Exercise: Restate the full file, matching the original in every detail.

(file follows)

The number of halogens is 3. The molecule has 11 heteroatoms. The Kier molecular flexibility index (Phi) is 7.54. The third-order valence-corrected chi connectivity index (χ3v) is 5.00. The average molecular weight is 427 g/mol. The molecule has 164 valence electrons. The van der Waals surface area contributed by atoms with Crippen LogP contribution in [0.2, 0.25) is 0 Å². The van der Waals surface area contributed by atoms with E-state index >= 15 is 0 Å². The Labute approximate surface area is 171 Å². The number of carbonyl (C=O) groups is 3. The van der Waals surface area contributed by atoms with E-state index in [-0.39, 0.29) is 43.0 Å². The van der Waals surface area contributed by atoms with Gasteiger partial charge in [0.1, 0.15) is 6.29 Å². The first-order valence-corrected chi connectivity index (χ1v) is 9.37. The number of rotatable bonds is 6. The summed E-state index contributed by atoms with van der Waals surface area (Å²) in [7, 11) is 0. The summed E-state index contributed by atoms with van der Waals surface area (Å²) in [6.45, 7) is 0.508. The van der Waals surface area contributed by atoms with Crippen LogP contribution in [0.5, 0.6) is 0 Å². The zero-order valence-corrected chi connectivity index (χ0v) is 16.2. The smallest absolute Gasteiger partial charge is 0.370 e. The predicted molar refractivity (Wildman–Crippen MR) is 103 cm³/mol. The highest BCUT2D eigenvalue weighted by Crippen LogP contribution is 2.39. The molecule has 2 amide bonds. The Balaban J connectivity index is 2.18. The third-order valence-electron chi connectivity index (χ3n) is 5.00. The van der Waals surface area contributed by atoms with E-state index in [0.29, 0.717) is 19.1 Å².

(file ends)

The number of halogens is 3. The molecule has 11 heteroatoms. The Kier molecular flexibility index (Phi) is 7.54. The third-order valence-corrected chi connectivity index (χ3v) is 5.00. The average molecular weight is 427 g/mol. The molecule has 164 valence electrons. The van der Waals surface area contributed by atoms with Crippen LogP contribution in [0.2, 0.25) is 0 Å². The van der Waals surface area contributed by atoms with E-state index >= 15 is 0 Å². The Labute approximate surface area is 171 Å². The number of carbonyl (C=O) groups is 3. The van der Waals surface area contributed by atoms with E-state index in [-0.39, 0.29) is 43.0 Å². The van der Waals surface area contributed by atoms with Gasteiger partial charge in [0.1, 0.15) is 6.29 Å². The first-order valence-corrected chi connectivity index (χ1v) is 9.37. The number of rotatable bonds is 6. The summed E-state index contributed by atoms with van der Waals surface area (Å²) in [7, 11) is 0. The summed E-state index contributed by atoms with van der Waals surface area (Å²) in [6.45, 7) is 0.508. The van der Waals surface area contributed by atoms with Crippen LogP contribution in [0.5, 0.6) is 0 Å². The zero-order valence-corrected chi connectivity index (χ0v) is 16.2. The smallest absolute Gasteiger partial charge is 0.370 e. The predicted molar refractivity (Wildman–Crippen MR) is 103 cm³/mol. The highest BCUT2D eigenvalue weighted by Crippen LogP contribution is 2.39. The molecule has 2 amide bonds. The Balaban J connectivity index is 2.18. The third-order valence-electron chi connectivity index (χ3n) is 5.00. The van der Waals surface area contributed by atoms with E-state index in [0.29, 0.717) is 19.1 Å².